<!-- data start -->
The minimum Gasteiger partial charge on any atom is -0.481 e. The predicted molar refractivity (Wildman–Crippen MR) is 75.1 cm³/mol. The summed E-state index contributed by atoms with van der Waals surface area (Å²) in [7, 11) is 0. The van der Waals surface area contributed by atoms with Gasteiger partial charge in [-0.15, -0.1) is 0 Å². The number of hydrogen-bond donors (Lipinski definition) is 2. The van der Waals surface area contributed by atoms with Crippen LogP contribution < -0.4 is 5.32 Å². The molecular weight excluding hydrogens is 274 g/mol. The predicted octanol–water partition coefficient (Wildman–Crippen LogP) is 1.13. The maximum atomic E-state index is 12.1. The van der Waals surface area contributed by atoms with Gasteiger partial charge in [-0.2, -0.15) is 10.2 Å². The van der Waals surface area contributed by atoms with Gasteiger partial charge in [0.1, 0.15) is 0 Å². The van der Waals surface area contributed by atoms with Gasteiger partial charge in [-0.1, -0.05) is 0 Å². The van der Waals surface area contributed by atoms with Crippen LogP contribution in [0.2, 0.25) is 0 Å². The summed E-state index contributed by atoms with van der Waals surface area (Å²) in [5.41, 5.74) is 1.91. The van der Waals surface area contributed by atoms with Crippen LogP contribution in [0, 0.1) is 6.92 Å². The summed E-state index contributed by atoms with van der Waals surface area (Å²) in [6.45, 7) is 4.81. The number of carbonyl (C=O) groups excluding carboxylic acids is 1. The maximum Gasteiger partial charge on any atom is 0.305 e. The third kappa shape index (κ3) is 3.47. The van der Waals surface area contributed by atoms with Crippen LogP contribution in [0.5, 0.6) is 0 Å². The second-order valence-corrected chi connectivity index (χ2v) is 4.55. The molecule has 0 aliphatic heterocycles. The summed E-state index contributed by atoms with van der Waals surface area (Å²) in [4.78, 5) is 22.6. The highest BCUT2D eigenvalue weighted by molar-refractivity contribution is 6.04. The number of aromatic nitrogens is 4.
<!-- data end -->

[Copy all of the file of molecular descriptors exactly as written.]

The minimum Gasteiger partial charge on any atom is -0.481 e. The predicted molar refractivity (Wildman–Crippen MR) is 75.1 cm³/mol. The summed E-state index contributed by atoms with van der Waals surface area (Å²) in [7, 11) is 0. The van der Waals surface area contributed by atoms with Gasteiger partial charge in [-0.15, -0.1) is 0 Å². The number of hydrogen-bond donors (Lipinski definition) is 2. The van der Waals surface area contributed by atoms with Crippen LogP contribution < -0.4 is 5.32 Å². The molecular weight excluding hydrogens is 274 g/mol. The predicted octanol–water partition coefficient (Wildman–Crippen LogP) is 1.13. The maximum atomic E-state index is 12.1. The van der Waals surface area contributed by atoms with Gasteiger partial charge in [-0.2, -0.15) is 10.2 Å². The van der Waals surface area contributed by atoms with Gasteiger partial charge in [0.1, 0.15) is 0 Å². The van der Waals surface area contributed by atoms with Gasteiger partial charge in [-0.1, -0.05) is 0 Å². The van der Waals surface area contributed by atoms with Crippen LogP contribution in [0.2, 0.25) is 0 Å². The summed E-state index contributed by atoms with van der Waals surface area (Å²) in [5.41, 5.74) is 1.91. The van der Waals surface area contributed by atoms with Crippen LogP contribution in [0, 0.1) is 6.92 Å². The summed E-state index contributed by atoms with van der Waals surface area (Å²) in [6.45, 7) is 4.81. The number of carbonyl (C=O) groups excluding carboxylic acids is 1. The maximum Gasteiger partial charge on any atom is 0.305 e. The third kappa shape index (κ3) is 3.47. The van der Waals surface area contributed by atoms with Crippen LogP contribution in [0.5, 0.6) is 0 Å². The second-order valence-corrected chi connectivity index (χ2v) is 4.55. The molecule has 0 aliphatic heterocycles. The summed E-state index contributed by atoms with van der Waals surface area (Å²) in [4.78, 5) is 22.6. The highest BCUT2D eigenvalue weighted by molar-refractivity contribution is 6.04. The number of aromatic nitrogens is 4.